Ageing: Combatting Ageism
Perceptions of Ageing
Old Schoolhouse 2.0 — Ashton Applewhite launched Old Schoolhouse 2.0, the go-to website of all things related to combating ageism. Find all you need to join the movement and make a difference in your circles. Download such tools as: How Olders Can Get Involved in Protecting and Promoting their Human Rights (Age Platform Europe); facts sheet (Stigma-Free); and a comprehensive Unit on Ageism, Resistance and Alliance (Campus Activism.org.
Anti-Ageism: The Next Big Social Movement – Ruth Ray Karpen’s excellent review of Margaret Morgenroth Gullette’s Ending Ageism or How Not to Shoot Old People. As an independent scholar famous for an earlier book titled Aged by Culture, Gullette argues that our feelings about ageing are defined by medicine, economics, politics, law, media, the arts, language, and the stories we tell ourselves about getting old. Whether active or passive, aggressions against old people “tear at the social fabric and undermine the wellbeing of all people, young and old,” she writes.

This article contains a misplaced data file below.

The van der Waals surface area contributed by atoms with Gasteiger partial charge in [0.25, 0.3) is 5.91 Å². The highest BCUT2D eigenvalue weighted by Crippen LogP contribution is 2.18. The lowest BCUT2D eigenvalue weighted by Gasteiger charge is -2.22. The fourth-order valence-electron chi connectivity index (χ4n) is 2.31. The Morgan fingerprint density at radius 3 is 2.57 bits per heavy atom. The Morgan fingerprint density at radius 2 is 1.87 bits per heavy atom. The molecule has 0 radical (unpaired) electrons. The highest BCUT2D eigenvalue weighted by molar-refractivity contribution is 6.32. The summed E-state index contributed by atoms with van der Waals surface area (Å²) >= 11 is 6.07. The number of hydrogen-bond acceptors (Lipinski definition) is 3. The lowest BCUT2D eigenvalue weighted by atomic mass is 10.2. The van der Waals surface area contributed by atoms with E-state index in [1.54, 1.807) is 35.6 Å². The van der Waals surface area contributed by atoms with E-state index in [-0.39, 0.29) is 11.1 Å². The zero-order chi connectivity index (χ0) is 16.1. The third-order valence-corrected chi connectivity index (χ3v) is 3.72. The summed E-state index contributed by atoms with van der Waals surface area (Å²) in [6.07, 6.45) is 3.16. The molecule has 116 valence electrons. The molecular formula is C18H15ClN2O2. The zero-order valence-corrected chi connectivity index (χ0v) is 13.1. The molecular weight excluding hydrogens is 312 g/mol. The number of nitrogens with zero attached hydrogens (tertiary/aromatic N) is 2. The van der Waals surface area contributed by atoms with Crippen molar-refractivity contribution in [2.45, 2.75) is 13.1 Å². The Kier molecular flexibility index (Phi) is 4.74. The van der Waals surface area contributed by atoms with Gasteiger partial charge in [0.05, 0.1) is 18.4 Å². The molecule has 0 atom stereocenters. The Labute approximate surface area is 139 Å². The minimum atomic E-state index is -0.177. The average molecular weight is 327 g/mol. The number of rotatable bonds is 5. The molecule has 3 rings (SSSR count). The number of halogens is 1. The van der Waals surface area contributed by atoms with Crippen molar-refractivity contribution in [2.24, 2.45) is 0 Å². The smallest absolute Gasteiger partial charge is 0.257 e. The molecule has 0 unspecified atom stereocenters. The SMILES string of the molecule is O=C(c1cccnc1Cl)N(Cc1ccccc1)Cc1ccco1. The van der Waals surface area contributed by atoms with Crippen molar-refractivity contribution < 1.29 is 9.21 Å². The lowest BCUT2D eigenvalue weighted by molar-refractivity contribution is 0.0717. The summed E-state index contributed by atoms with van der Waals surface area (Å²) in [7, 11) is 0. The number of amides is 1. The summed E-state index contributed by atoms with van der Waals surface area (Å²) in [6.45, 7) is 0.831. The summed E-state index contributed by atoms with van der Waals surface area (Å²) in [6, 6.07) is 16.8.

The EveryAGE Counts Project is taking on Australia’s ageist attitudes in all sectors and generations. Led by the Benevolent Society, the national campaign aims to shift attitudes and policies based on prevalent stereotypes of decline by demonstrating that many older persons live happy, fulfilled lives.
Italians Say 75 Not 65. Dr Francesca Ghillani, a Research Fellow at the Oxford Institute of Population Ageing, writes about the public shift in Italy identifying 75 rather than 65 as the age when people are qualified as “elderly.” She says that newspapers and TV news programs welcome this major adjustment. This attention, she said, prompted a question: “What is the significance of a number in defining a person’s life?”
Self-Fulfilling Prophecy: How Perceptions of Ageing Affect our Later Years. Learn how perceptions of ageing can have serious affects on health, behaviors, and even longevity. Download this useful research summary from Mather Lifeways Institute on Aging and discover how these perceptions can be changed to promote more positive perceptions of ageing.